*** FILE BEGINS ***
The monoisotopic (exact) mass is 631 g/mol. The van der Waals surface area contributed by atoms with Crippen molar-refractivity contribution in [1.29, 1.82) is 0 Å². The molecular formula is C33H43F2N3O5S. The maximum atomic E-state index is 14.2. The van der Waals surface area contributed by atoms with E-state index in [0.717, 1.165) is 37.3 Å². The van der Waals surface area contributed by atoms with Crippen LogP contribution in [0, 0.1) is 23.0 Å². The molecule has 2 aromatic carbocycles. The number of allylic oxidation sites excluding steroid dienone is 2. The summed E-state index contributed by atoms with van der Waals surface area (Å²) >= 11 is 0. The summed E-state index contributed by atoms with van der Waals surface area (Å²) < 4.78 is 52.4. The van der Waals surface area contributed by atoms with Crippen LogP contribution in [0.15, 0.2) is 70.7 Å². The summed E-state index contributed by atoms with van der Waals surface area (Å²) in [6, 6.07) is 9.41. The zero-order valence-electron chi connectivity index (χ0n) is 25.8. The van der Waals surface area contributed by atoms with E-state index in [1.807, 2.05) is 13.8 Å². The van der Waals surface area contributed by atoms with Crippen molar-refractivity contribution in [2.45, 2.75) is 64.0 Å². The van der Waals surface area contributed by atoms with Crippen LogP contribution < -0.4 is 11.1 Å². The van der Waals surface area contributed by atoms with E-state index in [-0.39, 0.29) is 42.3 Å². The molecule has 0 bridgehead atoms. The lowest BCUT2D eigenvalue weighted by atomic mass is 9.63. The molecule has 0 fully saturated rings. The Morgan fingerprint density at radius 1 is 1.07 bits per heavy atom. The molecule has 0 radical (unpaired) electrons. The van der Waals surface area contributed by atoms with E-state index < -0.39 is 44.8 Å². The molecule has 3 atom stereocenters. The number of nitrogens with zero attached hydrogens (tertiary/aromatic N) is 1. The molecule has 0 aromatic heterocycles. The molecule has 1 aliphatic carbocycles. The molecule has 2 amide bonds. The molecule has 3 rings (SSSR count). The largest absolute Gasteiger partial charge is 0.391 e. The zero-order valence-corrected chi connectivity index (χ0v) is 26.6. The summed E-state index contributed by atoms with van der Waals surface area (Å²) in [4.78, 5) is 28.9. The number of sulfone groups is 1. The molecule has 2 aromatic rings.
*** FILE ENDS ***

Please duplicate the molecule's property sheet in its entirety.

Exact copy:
The monoisotopic (exact) mass is 631 g/mol. The van der Waals surface area contributed by atoms with Crippen molar-refractivity contribution in [1.29, 1.82) is 0 Å². The molecular formula is C33H43F2N3O5S. The maximum atomic E-state index is 14.2. The van der Waals surface area contributed by atoms with E-state index in [0.717, 1.165) is 37.3 Å². The van der Waals surface area contributed by atoms with Crippen LogP contribution in [0, 0.1) is 23.0 Å². The molecule has 2 aromatic carbocycles. The number of allylic oxidation sites excluding steroid dienone is 2. The summed E-state index contributed by atoms with van der Waals surface area (Å²) >= 11 is 0. The summed E-state index contributed by atoms with van der Waals surface area (Å²) < 4.78 is 52.4. The van der Waals surface area contributed by atoms with Crippen LogP contribution in [0.15, 0.2) is 70.7 Å². The summed E-state index contributed by atoms with van der Waals surface area (Å²) in [6, 6.07) is 9.41. The zero-order valence-electron chi connectivity index (χ0n) is 25.8. The van der Waals surface area contributed by atoms with E-state index in [1.807, 2.05) is 13.8 Å². The van der Waals surface area contributed by atoms with Crippen molar-refractivity contribution in [2.45, 2.75) is 64.0 Å². The van der Waals surface area contributed by atoms with Crippen LogP contribution < -0.4 is 11.1 Å². The van der Waals surface area contributed by atoms with E-state index in [-0.39, 0.29) is 42.3 Å². The molecule has 0 bridgehead atoms. The lowest BCUT2D eigenvalue weighted by atomic mass is 9.63. The molecule has 0 fully saturated rings. The Morgan fingerprint density at radius 1 is 1.07 bits per heavy atom. The molecule has 0 radical (unpaired) electrons. The van der Waals surface area contributed by atoms with E-state index < -0.39 is 44.8 Å². The molecule has 3 atom stereocenters. The number of nitrogens with zero attached hydrogens (tertiary/aromatic N) is 1. The molecule has 0 aromatic heterocycles. The molecule has 1 aliphatic carbocycles. The molecule has 2 amide bonds. The molecule has 3 rings (SSSR count). The largest absolute Gasteiger partial charge is 0.391 e. The zero-order valence-corrected chi connectivity index (χ0v) is 26.6. The summed E-state index contributed by atoms with van der Waals surface area (Å²) in [4.78, 5) is 28.9. The number of sulfone groups is 1. The molecule has 2 aromatic rings.